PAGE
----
- Has your character ever gotten in trouble with the law? If so, what for? Does this ever come back to affect them?
- Is your character particularly interested in a certain historical period? If so, what about it appeals to them?
- What are your character’s political beliefs? If your character is from a fictional world, are there political parties or groups that share these beliefs?
- If your character is from a world where magic is real/common, what would they do if they suddenly ended up in a non-magical world? Or if they just lost their powers?
- How many past sexual partners has your character had, if any? How do they feel about one night stands/hookups/other “promiscuous” sex? Is that something they ever have/would engage in?
- How “self-aware” is your character within the story (i.e. a fantasy story where they find out they’re the chosen one and call it cliche, or a sci-fi story where they compare their life to Star Wars)?
- If your character is the narrator of the story, are they a reliable narrator? Or do they often omit/embellish things to swing the reader’s opinion a certain way?
- Has your character ever traveled outside the country if their birth? If so, what for? And if not, do they ever want to?
- Would your character ever put themselves in danger to help a complete stranger? If so, how bad would a situation have to be for your character not to help someone?
- Just for Fun: Your character hits the jackpot lottery and is suddenly a millionaire. What’s their first purchase?
Scenes make up the entire structure of your novel, so it’s important to know how to do this well. Very often, a new scene is identified by the start of a new chapter, but it can also be a few paragraphs/pages long. Identifying a scene is the first step.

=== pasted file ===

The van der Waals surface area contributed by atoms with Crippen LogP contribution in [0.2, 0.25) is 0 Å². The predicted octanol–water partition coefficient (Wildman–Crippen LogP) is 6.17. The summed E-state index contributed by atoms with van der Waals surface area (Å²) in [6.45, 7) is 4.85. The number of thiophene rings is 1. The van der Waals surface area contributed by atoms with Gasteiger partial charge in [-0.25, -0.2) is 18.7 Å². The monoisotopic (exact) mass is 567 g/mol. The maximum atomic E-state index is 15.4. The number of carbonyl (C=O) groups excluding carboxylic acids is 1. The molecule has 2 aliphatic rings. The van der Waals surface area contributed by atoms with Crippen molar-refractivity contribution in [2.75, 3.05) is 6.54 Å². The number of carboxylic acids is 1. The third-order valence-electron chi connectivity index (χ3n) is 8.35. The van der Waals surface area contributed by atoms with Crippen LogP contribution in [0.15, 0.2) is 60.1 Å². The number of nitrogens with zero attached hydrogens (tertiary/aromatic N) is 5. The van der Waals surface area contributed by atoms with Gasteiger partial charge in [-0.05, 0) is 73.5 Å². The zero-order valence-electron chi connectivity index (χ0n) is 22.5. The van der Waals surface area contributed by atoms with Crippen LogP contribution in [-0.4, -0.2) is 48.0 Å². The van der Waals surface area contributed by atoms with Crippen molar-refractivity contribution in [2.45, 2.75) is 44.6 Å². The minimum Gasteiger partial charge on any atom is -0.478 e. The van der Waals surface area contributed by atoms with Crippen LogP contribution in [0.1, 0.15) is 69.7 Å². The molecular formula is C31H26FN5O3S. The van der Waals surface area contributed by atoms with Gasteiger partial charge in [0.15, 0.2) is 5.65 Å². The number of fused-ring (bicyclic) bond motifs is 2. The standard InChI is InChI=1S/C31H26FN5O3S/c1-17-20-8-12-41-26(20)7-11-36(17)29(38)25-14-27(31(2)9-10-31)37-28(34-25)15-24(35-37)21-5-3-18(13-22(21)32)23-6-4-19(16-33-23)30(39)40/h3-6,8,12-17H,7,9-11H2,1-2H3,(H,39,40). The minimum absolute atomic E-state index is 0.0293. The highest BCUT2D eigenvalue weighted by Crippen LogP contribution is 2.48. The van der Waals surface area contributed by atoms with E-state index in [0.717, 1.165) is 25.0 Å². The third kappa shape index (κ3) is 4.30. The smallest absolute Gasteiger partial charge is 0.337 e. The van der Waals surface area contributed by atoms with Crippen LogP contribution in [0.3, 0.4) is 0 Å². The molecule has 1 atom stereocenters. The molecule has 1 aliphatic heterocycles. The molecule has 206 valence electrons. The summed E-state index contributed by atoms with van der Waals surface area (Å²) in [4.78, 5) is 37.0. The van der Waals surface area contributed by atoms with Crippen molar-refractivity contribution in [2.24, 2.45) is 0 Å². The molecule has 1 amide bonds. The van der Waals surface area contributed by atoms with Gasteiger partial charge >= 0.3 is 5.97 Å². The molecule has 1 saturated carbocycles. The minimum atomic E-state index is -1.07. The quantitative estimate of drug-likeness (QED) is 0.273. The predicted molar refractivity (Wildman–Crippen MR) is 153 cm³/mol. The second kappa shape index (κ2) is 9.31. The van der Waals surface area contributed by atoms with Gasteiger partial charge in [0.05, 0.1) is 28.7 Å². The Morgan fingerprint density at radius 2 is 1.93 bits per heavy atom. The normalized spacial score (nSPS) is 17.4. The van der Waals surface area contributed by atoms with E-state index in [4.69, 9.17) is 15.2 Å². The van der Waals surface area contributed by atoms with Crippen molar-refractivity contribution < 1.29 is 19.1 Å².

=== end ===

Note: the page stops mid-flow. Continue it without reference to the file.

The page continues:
Here is the technical definition: A scene is a unit of story that takes place at a specific location and time. If those change, you have a new scene. Your story will be illogical is it has no semblance of scene or scene changes, so this is very important.
It helps to think of each scene as its own story, with a beginning, middle, and end. Each scene needs to be necessary and advance the plot in some way, just like every other detail of your writing. However, each scene plays into the bigger story of your novel. They all build on each other.
Here are a few tips to improve the way you write scenes and communicate with your audience:
Cut out unnecessary information.
Your writing will improve drastically if you can figure out the point of each scene. What are you trying to say? What are you revealing about your characters? Each scene should add to the overall story and give us a sense of where our characters are going. Any scene that doesn’t do this should be cut. This helps keep your novel flowing and will prevent your writing from getting boring.
Goal, conflict, and distaster/resolution.
This is pretty standard formula for crafting a strong scene. What goal is your character trying to accomplish? What is the conflict and what stands in their way? What happens as a result of their actions? How will they resolve this problem? Obviously not every scene will have a resolution, but the disaster should lead into the next scene. Think about these things when you’re constructing your novel. If a scene doesn’t seem to have a point, cut it. If you feel like your novel is dragging, keep a look out for scenes like this.
Don’t prematurely cut to a new scene.
Your scenes need to flow, so if you’re constantly cutting to new scenes your novel will feel disjointed. For example, if a character dies you can’t just cut to new action without any of the characters dealing with it. Don’t go from place to place or time to time without developing the story properly or using transitions. Let us stay with a scene until it leads to something else that drives the story forward. Writing up an outline will help with this.